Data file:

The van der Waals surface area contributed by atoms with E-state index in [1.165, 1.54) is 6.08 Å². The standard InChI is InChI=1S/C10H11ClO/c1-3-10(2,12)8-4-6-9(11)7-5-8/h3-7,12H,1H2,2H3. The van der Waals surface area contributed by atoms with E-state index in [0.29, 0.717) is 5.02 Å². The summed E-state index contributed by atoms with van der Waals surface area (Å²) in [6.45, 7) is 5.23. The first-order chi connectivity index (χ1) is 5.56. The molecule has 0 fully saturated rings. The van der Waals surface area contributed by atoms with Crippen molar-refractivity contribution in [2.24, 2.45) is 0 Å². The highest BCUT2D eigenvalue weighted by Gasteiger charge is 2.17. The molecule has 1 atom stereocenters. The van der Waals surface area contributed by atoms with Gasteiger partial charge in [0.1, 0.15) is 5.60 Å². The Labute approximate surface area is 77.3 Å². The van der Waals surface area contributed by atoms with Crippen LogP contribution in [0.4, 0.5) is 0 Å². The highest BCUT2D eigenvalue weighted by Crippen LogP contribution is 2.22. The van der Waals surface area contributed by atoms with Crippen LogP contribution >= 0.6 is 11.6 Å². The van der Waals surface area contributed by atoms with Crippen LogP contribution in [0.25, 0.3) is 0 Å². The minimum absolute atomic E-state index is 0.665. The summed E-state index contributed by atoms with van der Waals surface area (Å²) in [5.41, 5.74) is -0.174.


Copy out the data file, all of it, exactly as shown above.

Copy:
The van der Waals surface area contributed by atoms with E-state index in [1.165, 1.54) is 6.08 Å². The standard InChI is InChI=1S/C10H11ClO/c1-3-10(2,12)8-4-6-9(11)7-5-8/h3-7,12H,1H2,2H3. The van der Waals surface area contributed by atoms with E-state index in [0.29, 0.717) is 5.02 Å². The summed E-state index contributed by atoms with van der Waals surface area (Å²) in [6.45, 7) is 5.23. The first-order chi connectivity index (χ1) is 5.56. The molecule has 0 fully saturated rings. The van der Waals surface area contributed by atoms with Crippen molar-refractivity contribution in [2.24, 2.45) is 0 Å². The highest BCUT2D eigenvalue weighted by Gasteiger charge is 2.17. The molecule has 1 atom stereocenters. The van der Waals surface area contributed by atoms with Gasteiger partial charge in [0.1, 0.15) is 5.60 Å². The Labute approximate surface area is 77.3 Å². The van der Waals surface area contributed by atoms with Crippen LogP contribution in [0.4, 0.5) is 0 Å². The highest BCUT2D eigenvalue weighted by Crippen LogP contribution is 2.22. The van der Waals surface area contributed by atoms with Crippen LogP contribution >= 0.6 is 11.6 Å². The van der Waals surface area contributed by atoms with Crippen LogP contribution in [0.25, 0.3) is 0 Å². The minimum absolute atomic E-state index is 0.665. The summed E-state index contributed by atoms with van der Waals surface area (Å²) in [5.41, 5.74) is -0.174.